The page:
The misclassification of an independent contractor is an unfair labor practice under the NLRA, according to Administrative Law Judge Dickie Montemayor. Intermodal Bridge Transp., No. 21-CA-157647 (Nov. 28, 2017).

ALJ Montemayor said that, because such misclassification chills future concerted activity and necessarily “deprives and conceals available protections” afforded to employees under the NLRA, misclassification

Local governments may enact “right to work” laws, the U.S. Court of Appeals for the Sixth Circuit, in Cincinnati, has held. United Auto Workers v. Hardin County, No. 16-5246 (Nov. 18, 2016). The Court ruled that such a law is not preempted by the National Labor Relations Act. This is the first federal appellate

The U.S. Chamber of Commerce has challenged the Seattle City Ordinance giving drivers of app-based transportation companies that use independent contractors to provide services (such as Uber and Lyft) the right to collectively bargain.  (See our post, Seattle City Council Enacts Ordinance Giving Drivers Right to Collectively Bargain, Legal Challenges Expected.)

On its face,

Landmark legislation giving drivers of app-based transportation companies, such as Uber and Lyft, the right to collectively bargain, has been passed by the Seattle City Council.  However, the new law faces significant legal hurdles.

Although the new law, enacted on December 13, on its face is intended to improve public health, safety and welfare by

Pointing to the NLRB’s 15-month delay in filing its petition as undermining its claim of irreparable injury, a federal district court in Illinois has denied the National Labor Relations Board’s application for injunctive relief against an employer under Section 10(j) of the National Labor Relations Act. Ohr v. Arlington Metals Corporation, 2015 U.S. Dist.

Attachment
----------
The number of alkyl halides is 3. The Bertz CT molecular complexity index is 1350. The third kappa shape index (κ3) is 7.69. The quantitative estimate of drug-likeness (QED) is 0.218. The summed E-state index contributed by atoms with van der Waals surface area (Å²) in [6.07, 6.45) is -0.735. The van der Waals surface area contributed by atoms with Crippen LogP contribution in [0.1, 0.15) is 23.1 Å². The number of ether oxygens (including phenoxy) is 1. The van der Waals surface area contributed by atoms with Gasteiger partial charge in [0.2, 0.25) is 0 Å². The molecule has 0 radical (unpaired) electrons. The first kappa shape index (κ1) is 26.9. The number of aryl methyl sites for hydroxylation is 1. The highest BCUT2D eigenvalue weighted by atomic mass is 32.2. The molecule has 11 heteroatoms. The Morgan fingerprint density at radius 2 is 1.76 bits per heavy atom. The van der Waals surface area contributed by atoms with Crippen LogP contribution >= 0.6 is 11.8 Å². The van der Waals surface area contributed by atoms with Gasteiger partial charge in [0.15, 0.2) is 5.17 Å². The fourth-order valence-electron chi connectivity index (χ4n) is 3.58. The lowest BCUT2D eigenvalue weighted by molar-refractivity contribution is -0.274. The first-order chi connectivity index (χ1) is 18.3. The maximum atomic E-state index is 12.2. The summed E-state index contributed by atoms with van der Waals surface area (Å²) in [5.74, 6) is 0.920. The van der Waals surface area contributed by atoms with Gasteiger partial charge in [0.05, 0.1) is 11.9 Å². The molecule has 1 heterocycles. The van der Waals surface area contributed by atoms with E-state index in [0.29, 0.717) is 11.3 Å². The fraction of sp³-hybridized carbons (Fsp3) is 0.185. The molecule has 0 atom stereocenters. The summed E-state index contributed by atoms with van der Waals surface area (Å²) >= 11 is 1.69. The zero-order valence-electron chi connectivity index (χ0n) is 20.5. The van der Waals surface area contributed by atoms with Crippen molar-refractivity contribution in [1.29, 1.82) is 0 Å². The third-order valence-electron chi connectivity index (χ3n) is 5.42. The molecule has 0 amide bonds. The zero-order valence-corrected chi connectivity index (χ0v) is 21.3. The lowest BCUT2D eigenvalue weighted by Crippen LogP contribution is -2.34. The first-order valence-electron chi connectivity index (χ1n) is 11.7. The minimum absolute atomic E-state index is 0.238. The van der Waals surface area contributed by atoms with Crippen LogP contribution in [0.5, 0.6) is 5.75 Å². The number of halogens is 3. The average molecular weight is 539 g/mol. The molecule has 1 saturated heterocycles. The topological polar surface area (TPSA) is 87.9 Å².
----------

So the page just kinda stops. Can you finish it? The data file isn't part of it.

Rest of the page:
In a controversial but not unexpected decision, reversing precedent, a majority of the National Labor Relations Board held that absent special circumstances that justify specific restrictions employers must permit employees who have been provided access to their employer’s email system to use email for statutorily protected communications on their nonworking time  Purple Communications, Inc.,

On December 8, the Senate confirmed Lauren McFerran (D) as a member of the National Labor Relations Board by a vote of 54-40, along party lines. Ms.  McFerran will replace Democrat Nancy Schiffer, whose appointment is set to expire December 16, 2014.  Employers should expect that her views will be similar to Member Schiffer’s pro-labor

The Senate Committee on Health, Education, Labor and Pensions has voted to recommend Senate confirmation of Democrat Lauren McFerran, President Barack Obama’s recent nominee  to the National Labor Relations Board.  During the December 2 vote, McFerran’s nomination was supported by the 12 Democrats on the Committee and opposed by all 10 Republicans. According to Senate